When my daughter Claire was born, I became not just a mother, but a disability advocate.
The prenatal tests had indicated that Claire would be perfect in every way. Instead, she was born with a "constellation of symptoms" indicating that she would face significant challenges throughout her lifetime, although the severity of her disability was not immediately apparent.
Instead of marvelling over her newness at home, I met with a geneticist at the hospital and learned what her wide-set eyes, short fingers and unique anatomy meant. Instead of learning how to calm a crying baby, I met with speech, physical and occupational therapists who hoped that, with their help, Claire could one day eat efficiently and hold her head up. These skills were more important anyway, as Claire did not cry much.
I did not have time to be a doting mother. Instead, I became a case manager, organizing and keeping track of numerous appointments and surgeries. I became an advocate, ensuring Claire got the best care. I became an expert in my daughter's well-being, trying to put together the pieces of how to give her the best life possible since I had never before encountered anyone quite like her.
I had overlooked perhaps the best and most essential resource.
In doing so, I met with everyone I could think of who might be able to help with her treatment and care. I wanted to help her and to understand what her life would be like. I talked to other parents of children with disabilities. I met with doctors from top children's hospitals. I met with a developmental psychologist, therapists of every kind and special education experts. All were kind and knowledgeable and I kept learning.
Yet the world of disability was new to me when Claire was born. I was navigating it on my own and thought I was doing pretty well. I followed up on what the experts told me. I read books and went to seminars and get-togethers organized by other parents of children of disabilities.
It was not until after Claire was already a tween that I realized that I had overlooked perhaps the best and most essential resource — other individuals who themselves lived with disabilities.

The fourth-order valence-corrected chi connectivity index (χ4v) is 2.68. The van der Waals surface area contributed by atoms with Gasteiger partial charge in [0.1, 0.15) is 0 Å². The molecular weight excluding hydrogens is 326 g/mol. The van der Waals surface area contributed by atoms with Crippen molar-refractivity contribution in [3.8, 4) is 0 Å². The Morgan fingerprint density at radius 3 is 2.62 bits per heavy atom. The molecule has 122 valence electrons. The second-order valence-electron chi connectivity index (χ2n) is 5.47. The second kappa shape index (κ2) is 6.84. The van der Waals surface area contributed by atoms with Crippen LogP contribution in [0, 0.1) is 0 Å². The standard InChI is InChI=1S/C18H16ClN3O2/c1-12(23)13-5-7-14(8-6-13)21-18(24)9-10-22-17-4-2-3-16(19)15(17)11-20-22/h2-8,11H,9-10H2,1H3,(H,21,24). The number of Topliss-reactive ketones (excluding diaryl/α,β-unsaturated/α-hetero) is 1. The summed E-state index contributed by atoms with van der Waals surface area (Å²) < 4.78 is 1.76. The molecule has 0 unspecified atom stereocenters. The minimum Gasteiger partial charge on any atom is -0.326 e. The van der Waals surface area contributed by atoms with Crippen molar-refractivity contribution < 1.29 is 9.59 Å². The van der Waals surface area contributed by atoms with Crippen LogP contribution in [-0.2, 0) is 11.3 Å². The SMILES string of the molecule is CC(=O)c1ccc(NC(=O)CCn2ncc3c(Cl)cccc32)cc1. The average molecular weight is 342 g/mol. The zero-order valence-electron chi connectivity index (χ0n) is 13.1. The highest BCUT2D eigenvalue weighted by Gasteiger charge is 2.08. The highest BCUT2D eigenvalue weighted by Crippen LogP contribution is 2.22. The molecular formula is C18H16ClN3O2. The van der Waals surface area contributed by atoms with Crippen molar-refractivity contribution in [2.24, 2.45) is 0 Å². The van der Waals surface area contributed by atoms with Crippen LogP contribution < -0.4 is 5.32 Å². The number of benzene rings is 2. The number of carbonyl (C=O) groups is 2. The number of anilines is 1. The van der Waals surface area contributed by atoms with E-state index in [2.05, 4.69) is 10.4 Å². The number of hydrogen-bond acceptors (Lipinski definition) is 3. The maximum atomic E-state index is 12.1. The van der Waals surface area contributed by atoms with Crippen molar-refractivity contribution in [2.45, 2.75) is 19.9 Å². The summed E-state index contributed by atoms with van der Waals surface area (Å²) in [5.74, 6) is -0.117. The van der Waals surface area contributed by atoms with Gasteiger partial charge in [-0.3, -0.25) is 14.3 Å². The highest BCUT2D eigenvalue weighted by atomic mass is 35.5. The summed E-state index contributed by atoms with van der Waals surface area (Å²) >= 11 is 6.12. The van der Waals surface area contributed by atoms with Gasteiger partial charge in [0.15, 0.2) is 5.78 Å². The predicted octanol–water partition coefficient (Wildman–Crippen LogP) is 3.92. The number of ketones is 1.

Although Claire and I spent a lot of time around other children with disabilities, much to my embarrassment now, I had failed to talk to the only people who would be best able to tell me what Claire's experience might be like firsthand.
The first time I realized how egregious my oversight was, I was meeting a wheelchair basketball star who cautioned me to add extra padding to Claire's wheelchair. Although many experts had advised me about the best type of chair for Claire, no one had ever mentioned what more I could be doing to make her comfortable.
Another eye-opening moment came when I mentioned to an acquaintance with disabilities that Claire spent a lot of her time in Applied Behaviour Analysis (ABA) therapy sessions, only to find that this person had been through the same program — and hated every minute of it. Although I have no doubt that ABA is right for Claire, I was mortified that I had overlooked people who had been through ABA themselves when making the decision.
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Needless to say, I wish had reached out to others with disabilities much sooner. As well-meaning as professionals who treat children with disabilities are, ultimately it is parents of children with disabilities who need to listen to those with similar experiences to their child's.
How can parents like me connect with the disability community? While it's not advisable to walk up to a person with disabilities in a grocery store to ask for advice, there are several ways to approach:
- Reach out to your local Center for Independent Living or other local advocacy group. There is no one better to help parents navigate the terrain of figuring out resources for a child with disabilities than those who have been there themselves.
- If your child has a named diagnosis, such as Down Syndrome, reach out to the national organization such as the National Down Syndrome Society for their condition for guidance and information.
- Look to get involved in online communities created by and for individuals with disabilities, especially if you live in a rural area or are otherwise isolated.
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